Dismiss Notice
Join Physics Forums Today!
The friendliest, high quality science and math community on the planet! Everyone who loves science is here!

A Kantian View of Quantum Mechanics

  1. Nov 27, 2012 #1
    Phenomena-anything that can potentially be made perceivable to awareness by any of the facilities of awareness (sensation, thought, memory, etc).

    Noumena-after all perception is stripped from an object, that something that still remains (Hindu thought and Kant)-that which cannot be possibly be known to awareness-“the thing in itself.”



    Defining isomorphism primitively as a valid analogy in which each member in a set of “something” can be related to each member in a set of “something else” and what “happens” in the relationships between the members of a set of “something” corresponds analogously to what happens to the corresponding members in a set of “something else,” the question could be asked; is there an “isomorphism” between noumena and phenomena which exists because of consciousness? Is this isomorphism complete? Can all objects in phenomena to mapped one to one and onto all members in noumena?

    For one thing, it would seem that this relationship, on the whole, is not two way (bijective). It would be fascinating if it were. Phenomena it would seem does not map into noumena but noumena maps into phenomena. What is real in the world effects us but what is in our minds does not affect the world unless we actively do something about it.

    Stretching this analogy further, it would seem that to say that all elements in noumena can be mapped to phenomena (what we can be potentially aware of) is simply too restrictive. Saying that there is no guarantee that all elements in noumena can be mapped to phenomena would seem less restrictive and therefore more plausible. There is no justification for saying that the potential of awareness extends to everything that exists. Some stuff may forever be hidden in noumena, behind a Kantian wall.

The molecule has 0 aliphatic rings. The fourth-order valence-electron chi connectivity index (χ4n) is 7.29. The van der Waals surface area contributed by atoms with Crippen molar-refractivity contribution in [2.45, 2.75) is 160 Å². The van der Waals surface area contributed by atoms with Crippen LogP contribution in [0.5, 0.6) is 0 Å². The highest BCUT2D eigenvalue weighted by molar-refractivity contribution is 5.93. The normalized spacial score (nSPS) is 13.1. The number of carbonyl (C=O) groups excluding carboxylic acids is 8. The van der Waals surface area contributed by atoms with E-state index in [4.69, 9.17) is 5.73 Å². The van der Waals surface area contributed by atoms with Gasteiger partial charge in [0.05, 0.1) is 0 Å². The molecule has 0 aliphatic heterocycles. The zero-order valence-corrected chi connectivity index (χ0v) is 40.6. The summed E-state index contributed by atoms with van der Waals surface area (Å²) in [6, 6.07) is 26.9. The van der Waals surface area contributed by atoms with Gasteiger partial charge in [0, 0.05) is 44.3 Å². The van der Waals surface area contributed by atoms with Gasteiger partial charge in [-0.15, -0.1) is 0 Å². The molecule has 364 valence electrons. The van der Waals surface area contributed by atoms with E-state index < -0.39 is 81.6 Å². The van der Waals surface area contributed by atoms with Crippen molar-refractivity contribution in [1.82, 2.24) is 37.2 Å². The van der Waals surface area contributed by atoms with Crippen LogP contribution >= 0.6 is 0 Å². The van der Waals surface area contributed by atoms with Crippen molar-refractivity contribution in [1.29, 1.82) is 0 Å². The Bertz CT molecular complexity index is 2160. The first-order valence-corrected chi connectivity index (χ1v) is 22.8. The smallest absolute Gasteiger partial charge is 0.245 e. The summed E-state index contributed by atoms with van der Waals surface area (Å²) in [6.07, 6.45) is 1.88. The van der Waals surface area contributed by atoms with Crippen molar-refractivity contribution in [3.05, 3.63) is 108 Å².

Now getting, after this long winded discussion, to Quantum Mechanics: it may very well be that Quantum Mechanics has legs in noumena which are immune to the blandishments of awareness. Why should everything in Quantum Mechanics be amendable to being recognizable as phenomena? In Quantum Mechanics, there is static on the line, the message in not quite clear because parts of it are forever stuck and hidden in noumena.

    The explanation for the Schrodinger Wave equation is that there is no explanation within the limits of human knowledge (Kant).

    As an example, the EPR paradox, resolved by John Stuart Bell against Einstein. There is quantum entanglement between two particles at a distance beyond which communication is impossible, given the instantaneous change of state of one particle with that of the other.

    Why not say, as Kant did, that space is a construct of awareness to make sense of perception. Assuming this to be true, then there is no reality to space outside the human mind (other than by analogy and/or projection from noumena) .The EPR paradox is resolved because it did not exist in the first place. There is no “distance.” Ditto for time.

    While Quantum Mechanics fragments cause and effect into probability, there is, in my opinion, a sense that between noumena and phenomena there is a greater affection for cause and effect in some inexplicable way, not likely ever to be understood by human awareness.
     
  2. jcsd
  3. Nov 27, 2012 #2

    Bill_K

    User Avatar
    Science Advisor

    Sorry, in my view this is just meaningless philosobabble.
     
  4. Nov 27, 2012 #3

    DrChinese

    User Avatar
    Science Advisor
    Gold Member

    So Bill, just curious: is meaningful philosobabble better?

    :smile:
     
  5. Nov 27, 2012 #4

    Doc Al

    User Avatar

    Staff: Mentor

    Posts that are primarily philosophical are not permitted in the technical forums. Please keep it about the physics.
     
Know someone interested in this topic? Share this thread via Reddit, Google+, Twitter, or Facebook




Similar Discussions: A Kantian View of Quantum Mechanics
Loading...